“This started with a bunch of us meeting to watch Monday Night Football or play poker at sports bars,” one player says. “We moved to one guy’s house, started playing there, and that’s as far as it went. Just a bunch of guys playing cards and talking.” Games were generally no higher stakes than $5/$10 Hold’em and, according to the players, most came to the table each night with no more than the mid-three figures.

The night of Monday, April 9 began like most others did for the poker group, playing at the Roswell home of Dan and Andrea Tyre. But at some point in the evening, amid the click of chips and the guy talk, the Roswell police burst in through the front door, guns drawn, and ordered every player to place his hands over his face. Every player was cuffed and hauled to the Roswell police station, and all the cars parked in front of the Tyres’ home were searched.

The search turned up approximately $46,000 in cash, according to reports, as well as small amounts of drugs, though not enough to warrant trafficking violations, and an illegally-possessed handgun in one of the cars. Twenty-five of the players were charged with a range of misdemeanors. Dan Tyre and Glenn Gilberti, a pro wrestler once known as “Disco Inferno,” were charged with commercial gambling and drug possession, and are in the midst of hearings on those charges.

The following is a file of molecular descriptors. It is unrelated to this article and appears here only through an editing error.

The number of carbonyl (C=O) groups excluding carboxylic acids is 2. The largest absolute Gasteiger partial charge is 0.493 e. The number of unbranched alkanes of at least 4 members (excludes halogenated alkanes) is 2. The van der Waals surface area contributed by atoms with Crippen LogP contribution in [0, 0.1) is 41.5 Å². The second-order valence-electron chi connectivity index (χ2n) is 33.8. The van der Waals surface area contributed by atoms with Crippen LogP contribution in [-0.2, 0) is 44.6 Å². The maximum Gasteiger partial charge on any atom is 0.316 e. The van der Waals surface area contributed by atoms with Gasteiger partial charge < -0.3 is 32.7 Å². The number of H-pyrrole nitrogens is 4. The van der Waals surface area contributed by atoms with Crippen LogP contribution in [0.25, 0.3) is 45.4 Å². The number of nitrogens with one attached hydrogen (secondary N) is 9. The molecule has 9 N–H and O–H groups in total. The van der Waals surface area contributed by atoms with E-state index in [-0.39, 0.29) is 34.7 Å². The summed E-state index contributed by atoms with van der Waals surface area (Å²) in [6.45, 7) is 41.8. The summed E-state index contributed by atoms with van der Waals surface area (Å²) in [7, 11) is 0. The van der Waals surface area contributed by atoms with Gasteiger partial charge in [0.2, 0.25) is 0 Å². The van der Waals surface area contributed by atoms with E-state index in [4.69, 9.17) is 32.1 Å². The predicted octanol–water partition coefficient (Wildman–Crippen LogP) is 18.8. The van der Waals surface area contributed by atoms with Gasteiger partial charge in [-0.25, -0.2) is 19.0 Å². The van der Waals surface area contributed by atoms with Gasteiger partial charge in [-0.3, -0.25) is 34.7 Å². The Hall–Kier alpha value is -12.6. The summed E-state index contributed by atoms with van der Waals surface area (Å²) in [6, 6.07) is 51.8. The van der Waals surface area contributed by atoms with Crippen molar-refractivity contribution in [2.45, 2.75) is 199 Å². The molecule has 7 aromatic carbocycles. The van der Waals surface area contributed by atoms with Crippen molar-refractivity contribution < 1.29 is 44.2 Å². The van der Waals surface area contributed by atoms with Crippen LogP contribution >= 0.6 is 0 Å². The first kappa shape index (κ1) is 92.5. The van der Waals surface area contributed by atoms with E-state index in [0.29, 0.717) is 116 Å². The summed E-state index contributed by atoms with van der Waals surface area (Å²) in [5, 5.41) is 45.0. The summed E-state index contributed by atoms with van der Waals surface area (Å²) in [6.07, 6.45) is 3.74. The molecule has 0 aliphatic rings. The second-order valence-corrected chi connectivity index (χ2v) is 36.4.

A lack of poker knowledge on the part of either the police or the media caused some of the most significant misperceptions and outright errors in reporting the bust. One player at the game was, according to two other players, seeking to sign up several of his friends in an online poker tournament with a $100 buy-in and a first prize of a $10,000 seat at the World Series of Poker standard-issue tournament terms to anyone with a passing familiarity with the world of poker.

But in the chaos of the bust, the Atlanta Journal-Constitution and several other outlets reported that players needed to apply to join the house game through a website, implying some kind of organized screening process, which was “just not true,” according to the players. “It was all friend-of-a-friend.”